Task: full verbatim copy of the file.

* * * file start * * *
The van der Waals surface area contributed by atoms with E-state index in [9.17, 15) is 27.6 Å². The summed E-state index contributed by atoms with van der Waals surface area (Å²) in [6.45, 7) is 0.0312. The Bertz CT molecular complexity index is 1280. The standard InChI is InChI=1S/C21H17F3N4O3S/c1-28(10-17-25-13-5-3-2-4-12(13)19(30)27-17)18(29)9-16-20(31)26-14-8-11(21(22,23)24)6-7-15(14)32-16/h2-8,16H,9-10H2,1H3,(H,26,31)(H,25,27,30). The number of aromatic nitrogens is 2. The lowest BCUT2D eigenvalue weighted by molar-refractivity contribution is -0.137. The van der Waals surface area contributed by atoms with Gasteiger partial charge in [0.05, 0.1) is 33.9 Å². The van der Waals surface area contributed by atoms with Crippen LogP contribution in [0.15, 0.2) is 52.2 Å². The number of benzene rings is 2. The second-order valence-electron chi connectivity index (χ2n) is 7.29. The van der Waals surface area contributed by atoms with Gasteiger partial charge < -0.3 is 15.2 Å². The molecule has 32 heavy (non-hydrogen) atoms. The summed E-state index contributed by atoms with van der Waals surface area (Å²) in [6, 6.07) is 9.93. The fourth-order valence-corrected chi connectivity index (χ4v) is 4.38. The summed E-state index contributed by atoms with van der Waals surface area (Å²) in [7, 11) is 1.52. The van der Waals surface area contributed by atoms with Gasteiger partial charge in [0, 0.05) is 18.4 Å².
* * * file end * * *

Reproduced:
The van der Waals surface area contributed by atoms with E-state index in [9.17, 15) is 27.6 Å². The summed E-state index contributed by atoms with van der Waals surface area (Å²) in [6.45, 7) is 0.0312. The Bertz CT molecular complexity index is 1280. The standard InChI is InChI=1S/C21H17F3N4O3S/c1-28(10-17-25-13-5-3-2-4-12(13)19(30)27-17)18(29)9-16-20(31)26-14-8-11(21(22,23)24)6-7-15(14)32-16/h2-8,16H,9-10H2,1H3,(H,26,31)(H,25,27,30). The number of aromatic nitrogens is 2. The lowest BCUT2D eigenvalue weighted by molar-refractivity contribution is -0.137. The van der Waals surface area contributed by atoms with Gasteiger partial charge in [0.05, 0.1) is 33.9 Å². The van der Waals surface area contributed by atoms with Crippen LogP contribution in [0.15, 0.2) is 52.2 Å². The number of benzene rings is 2. The second-order valence-electron chi connectivity index (χ2n) is 7.29. The van der Waals surface area contributed by atoms with Gasteiger partial charge < -0.3 is 15.2 Å². The molecule has 32 heavy (non-hydrogen) atoms. The summed E-state index contributed by atoms with van der Waals surface area (Å²) in [6, 6.07) is 9.93. The fourth-order valence-corrected chi connectivity index (χ4v) is 4.38. The summed E-state index contributed by atoms with van der Waals surface area (Å²) in [7, 11) is 1.52. The van der Waals surface area contributed by atoms with Gasteiger partial charge in [0, 0.05) is 18.4 Å².